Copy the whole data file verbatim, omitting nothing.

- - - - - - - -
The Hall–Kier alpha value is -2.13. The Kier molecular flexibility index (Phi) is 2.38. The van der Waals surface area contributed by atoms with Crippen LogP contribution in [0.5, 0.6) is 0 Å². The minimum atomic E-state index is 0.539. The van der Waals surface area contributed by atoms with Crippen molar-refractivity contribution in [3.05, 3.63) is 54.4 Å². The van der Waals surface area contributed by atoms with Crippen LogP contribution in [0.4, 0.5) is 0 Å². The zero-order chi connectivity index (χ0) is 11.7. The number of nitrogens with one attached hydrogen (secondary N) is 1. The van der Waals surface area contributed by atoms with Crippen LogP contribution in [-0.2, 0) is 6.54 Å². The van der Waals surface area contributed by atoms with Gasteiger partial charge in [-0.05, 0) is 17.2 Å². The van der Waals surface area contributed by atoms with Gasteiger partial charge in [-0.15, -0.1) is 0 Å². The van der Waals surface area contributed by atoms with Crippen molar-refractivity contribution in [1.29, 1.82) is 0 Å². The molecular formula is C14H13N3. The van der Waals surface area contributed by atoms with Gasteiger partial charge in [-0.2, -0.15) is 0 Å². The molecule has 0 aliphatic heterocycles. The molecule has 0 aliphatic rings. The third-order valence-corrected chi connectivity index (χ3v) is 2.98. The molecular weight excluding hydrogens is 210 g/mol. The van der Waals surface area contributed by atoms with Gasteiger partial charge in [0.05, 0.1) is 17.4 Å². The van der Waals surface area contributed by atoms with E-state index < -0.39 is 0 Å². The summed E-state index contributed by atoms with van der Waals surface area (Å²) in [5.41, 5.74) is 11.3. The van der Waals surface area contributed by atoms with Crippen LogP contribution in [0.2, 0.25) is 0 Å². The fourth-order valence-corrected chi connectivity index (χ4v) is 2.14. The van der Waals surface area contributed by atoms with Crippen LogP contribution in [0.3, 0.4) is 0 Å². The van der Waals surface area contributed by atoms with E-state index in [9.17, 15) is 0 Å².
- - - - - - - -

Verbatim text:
The Hall–Kier alpha value is -2.13. The Kier molecular flexibility index (Phi) is 2.38. The van der Waals surface area contributed by atoms with Crippen LogP contribution in [0.5, 0.6) is 0 Å². The minimum atomic E-state index is 0.539. The van der Waals surface area contributed by atoms with Crippen molar-refractivity contribution in [3.05, 3.63) is 54.4 Å². The van der Waals surface area contributed by atoms with Crippen LogP contribution in [0.4, 0.5) is 0 Å². The zero-order chi connectivity index (χ0) is 11.7. The number of nitrogens with one attached hydrogen (secondary N) is 1. The van der Waals surface area contributed by atoms with Crippen LogP contribution in [-0.2, 0) is 6.54 Å². The van der Waals surface area contributed by atoms with Gasteiger partial charge in [-0.05, 0) is 17.2 Å². The van der Waals surface area contributed by atoms with Gasteiger partial charge in [-0.15, -0.1) is 0 Å². The van der Waals surface area contributed by atoms with Crippen molar-refractivity contribution in [1.29, 1.82) is 0 Å². The molecular formula is C14H13N3. The van der Waals surface area contributed by atoms with Gasteiger partial charge in [-0.2, -0.15) is 0 Å². The molecule has 0 aliphatic heterocycles. The molecule has 0 aliphatic rings. The third-order valence-corrected chi connectivity index (χ3v) is 2.98. The molecular weight excluding hydrogens is 210 g/mol. The van der Waals surface area contributed by atoms with Gasteiger partial charge in [0.05, 0.1) is 17.4 Å². The van der Waals surface area contributed by atoms with E-state index < -0.39 is 0 Å². The summed E-state index contributed by atoms with van der Waals surface area (Å²) in [5.41, 5.74) is 11.3. The van der Waals surface area contributed by atoms with Crippen LogP contribution in [0.2, 0.25) is 0 Å². The fourth-order valence-corrected chi connectivity index (χ4v) is 2.14. The van der Waals surface area contributed by atoms with Crippen LogP contribution in [0.3, 0.4) is 0 Å². The van der Waals surface area contributed by atoms with E-state index in [9.17, 15) is 0 Å².